By Richard Hoey
GPs have traditionally set themselves in opposition when frontline services are chopped, but this time they’ll be the executioners, says Pulse editor By Richard Hoey
Seven months ago, a number of leading GPs, including Londonwide LMCs chief executive Dr Michelle Drage and LMC chair Dr Kambiz Boomla, joined a protest against sweeping reorganisation and cost-cutting across London’s healthcare.
A couple of months later, a larger protest saw GPs and patients marching side by side to fight for the future of the NHS.
Back then, we were still in the comfy old world where the managerial bureaucracy – in this case NHS London – came up with a ridiculous centralised plan to impose change on general practice, and GPs busied themselves with slapping it down.
A lot has changed in the last few months, including NHS finances, which have gone from dodgy to increasingly alarming. Pulse this week revealed a document from NHS London admitting ‘London no longer has a legitimate medium-term financial strategy’.
The biggest change though is the identity of the group of people expected to sort out the mess. It was faceless managers… now, under health secretary Andrew Lansley’s plans to consult with general practice over all big decisions, it’s GPs.
So, NHS London plans to ram home the consequences to GPs of ‘doing nothing’, while PCTs elsewhere prepare to persuade GPs to sign off cuts, in the case of two trusts, of a daunting £200m over three years.
All this is going to require a significant psychological adjustment among GPs. It’s my impression that most so far have little appreciation of the scale of the responsibility heading their way, actually far sooner than the formal commissioning handover.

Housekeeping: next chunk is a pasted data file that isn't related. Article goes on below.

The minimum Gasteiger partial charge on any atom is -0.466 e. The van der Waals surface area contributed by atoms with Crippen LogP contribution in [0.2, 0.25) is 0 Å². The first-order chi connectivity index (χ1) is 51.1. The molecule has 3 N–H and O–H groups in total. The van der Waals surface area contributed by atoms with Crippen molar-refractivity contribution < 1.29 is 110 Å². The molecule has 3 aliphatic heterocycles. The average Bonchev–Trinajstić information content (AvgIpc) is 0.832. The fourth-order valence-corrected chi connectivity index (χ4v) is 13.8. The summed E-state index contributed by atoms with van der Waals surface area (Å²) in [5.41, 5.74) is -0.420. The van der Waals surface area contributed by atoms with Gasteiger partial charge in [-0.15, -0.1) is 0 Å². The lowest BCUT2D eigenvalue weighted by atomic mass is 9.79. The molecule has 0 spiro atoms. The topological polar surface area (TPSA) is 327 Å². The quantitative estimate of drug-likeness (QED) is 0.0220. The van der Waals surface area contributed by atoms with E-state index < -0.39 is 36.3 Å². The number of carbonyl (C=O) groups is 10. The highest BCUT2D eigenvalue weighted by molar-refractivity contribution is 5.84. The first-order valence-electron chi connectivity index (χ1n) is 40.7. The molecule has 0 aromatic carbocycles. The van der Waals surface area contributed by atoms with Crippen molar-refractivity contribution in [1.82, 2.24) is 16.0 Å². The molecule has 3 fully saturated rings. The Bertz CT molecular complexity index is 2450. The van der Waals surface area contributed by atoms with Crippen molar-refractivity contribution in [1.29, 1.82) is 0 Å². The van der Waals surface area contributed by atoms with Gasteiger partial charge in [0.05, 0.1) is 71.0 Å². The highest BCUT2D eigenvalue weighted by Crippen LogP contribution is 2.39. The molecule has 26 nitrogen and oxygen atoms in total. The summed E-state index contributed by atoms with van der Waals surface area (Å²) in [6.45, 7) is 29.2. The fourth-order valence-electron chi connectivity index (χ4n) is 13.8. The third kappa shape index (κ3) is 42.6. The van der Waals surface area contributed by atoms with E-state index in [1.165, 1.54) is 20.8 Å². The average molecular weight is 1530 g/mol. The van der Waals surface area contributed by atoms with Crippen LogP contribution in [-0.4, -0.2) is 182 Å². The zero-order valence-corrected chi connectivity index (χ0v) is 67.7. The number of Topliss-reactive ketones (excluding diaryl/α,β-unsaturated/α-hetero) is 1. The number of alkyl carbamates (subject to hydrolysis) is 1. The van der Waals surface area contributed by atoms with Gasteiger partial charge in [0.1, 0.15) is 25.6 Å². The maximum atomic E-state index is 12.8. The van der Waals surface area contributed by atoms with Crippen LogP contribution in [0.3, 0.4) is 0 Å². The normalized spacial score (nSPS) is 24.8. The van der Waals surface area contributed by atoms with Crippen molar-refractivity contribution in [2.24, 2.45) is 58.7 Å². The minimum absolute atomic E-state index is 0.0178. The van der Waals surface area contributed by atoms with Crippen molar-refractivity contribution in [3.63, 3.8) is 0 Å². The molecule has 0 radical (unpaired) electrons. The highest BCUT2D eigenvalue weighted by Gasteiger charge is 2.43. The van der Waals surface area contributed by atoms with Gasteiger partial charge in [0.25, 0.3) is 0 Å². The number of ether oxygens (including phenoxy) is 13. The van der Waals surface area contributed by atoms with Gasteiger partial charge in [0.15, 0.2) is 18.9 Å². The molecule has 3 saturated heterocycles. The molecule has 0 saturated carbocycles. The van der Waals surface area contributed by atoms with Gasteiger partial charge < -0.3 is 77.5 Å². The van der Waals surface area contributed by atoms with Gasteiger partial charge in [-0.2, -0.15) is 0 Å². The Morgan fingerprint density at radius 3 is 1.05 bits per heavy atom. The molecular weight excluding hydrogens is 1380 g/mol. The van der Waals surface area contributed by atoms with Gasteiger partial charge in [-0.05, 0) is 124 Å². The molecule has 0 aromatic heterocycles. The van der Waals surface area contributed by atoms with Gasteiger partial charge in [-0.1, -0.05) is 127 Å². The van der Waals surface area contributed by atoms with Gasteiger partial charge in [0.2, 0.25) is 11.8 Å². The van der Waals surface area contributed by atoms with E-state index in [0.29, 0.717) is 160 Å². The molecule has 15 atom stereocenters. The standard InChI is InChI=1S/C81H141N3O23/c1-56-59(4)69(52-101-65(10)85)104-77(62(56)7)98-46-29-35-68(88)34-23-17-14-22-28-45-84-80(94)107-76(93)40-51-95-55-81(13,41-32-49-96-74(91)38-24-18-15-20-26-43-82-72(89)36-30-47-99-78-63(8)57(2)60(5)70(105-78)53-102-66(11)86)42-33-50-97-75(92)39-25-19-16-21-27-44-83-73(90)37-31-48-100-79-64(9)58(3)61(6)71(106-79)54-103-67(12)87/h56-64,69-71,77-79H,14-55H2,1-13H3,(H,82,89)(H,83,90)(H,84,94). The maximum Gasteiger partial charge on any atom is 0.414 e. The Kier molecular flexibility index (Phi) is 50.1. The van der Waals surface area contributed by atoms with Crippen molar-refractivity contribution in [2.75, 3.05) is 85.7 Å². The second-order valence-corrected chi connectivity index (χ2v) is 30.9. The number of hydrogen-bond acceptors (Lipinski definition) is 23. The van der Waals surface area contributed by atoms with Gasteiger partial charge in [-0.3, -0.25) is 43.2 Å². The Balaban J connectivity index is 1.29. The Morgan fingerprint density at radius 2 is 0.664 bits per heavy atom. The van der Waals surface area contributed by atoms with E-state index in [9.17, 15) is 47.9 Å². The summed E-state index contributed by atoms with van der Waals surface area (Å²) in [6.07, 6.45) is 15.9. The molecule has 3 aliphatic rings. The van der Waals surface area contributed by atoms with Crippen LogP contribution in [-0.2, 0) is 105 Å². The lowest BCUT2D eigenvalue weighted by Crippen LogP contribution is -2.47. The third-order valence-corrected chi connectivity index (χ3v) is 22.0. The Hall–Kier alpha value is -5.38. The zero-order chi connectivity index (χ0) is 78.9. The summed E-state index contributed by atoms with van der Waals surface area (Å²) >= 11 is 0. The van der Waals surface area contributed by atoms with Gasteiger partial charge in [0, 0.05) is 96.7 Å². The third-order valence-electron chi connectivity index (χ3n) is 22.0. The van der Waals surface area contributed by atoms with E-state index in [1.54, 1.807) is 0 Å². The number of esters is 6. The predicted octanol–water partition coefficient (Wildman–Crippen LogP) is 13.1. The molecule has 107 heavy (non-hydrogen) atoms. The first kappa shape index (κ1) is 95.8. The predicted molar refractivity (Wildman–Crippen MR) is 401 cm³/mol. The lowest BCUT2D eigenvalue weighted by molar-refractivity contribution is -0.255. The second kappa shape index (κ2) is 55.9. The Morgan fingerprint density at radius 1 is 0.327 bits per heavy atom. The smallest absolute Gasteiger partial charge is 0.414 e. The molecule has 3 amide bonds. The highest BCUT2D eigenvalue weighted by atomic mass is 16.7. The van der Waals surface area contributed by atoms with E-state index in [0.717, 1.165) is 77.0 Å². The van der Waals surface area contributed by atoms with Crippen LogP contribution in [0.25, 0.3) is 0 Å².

And how does a doctor like Dr Sam Everington, famous for the patient-centred, integrated approach offered by his Bromley by Bow health centre, adjust to being responsible for denying patients services, rather than offering an array of them?
Maybe, the key will be in erecting some pretty sturdy glass walls between consortia, which are increasingly looking like being big, PCT-size organisations equipped to make the hefty budgetary decisions – and practices, with their key ongoing role in acting as advocates for patients, and protectors of their services.
Essentially, it’s about splitting our perceptions of what a GP is, dividing them into clinical leaders and good old-fashioned doctors.
Of course, enough GPs will need to opt for leadership roles to give the big decisions legitmacy.
But under this analysis, it’s not just acceptable for many other GPs to play a relatively minor role in commissioning – it’s absolutely essential for the system to work.
It’s therefore equally essential that practices are not paid by their ability to put cuts into action – by, for instance, reducing the number of patients they refer to hospital.
If all GPs have a hand on the knife that makes the cuts, then patients will spot their fingerprints.
And then GPs will never again be able to march shoulder to shoulder with patients when services are the victim of cutbacks.
By Richard Hoey, Pulse editor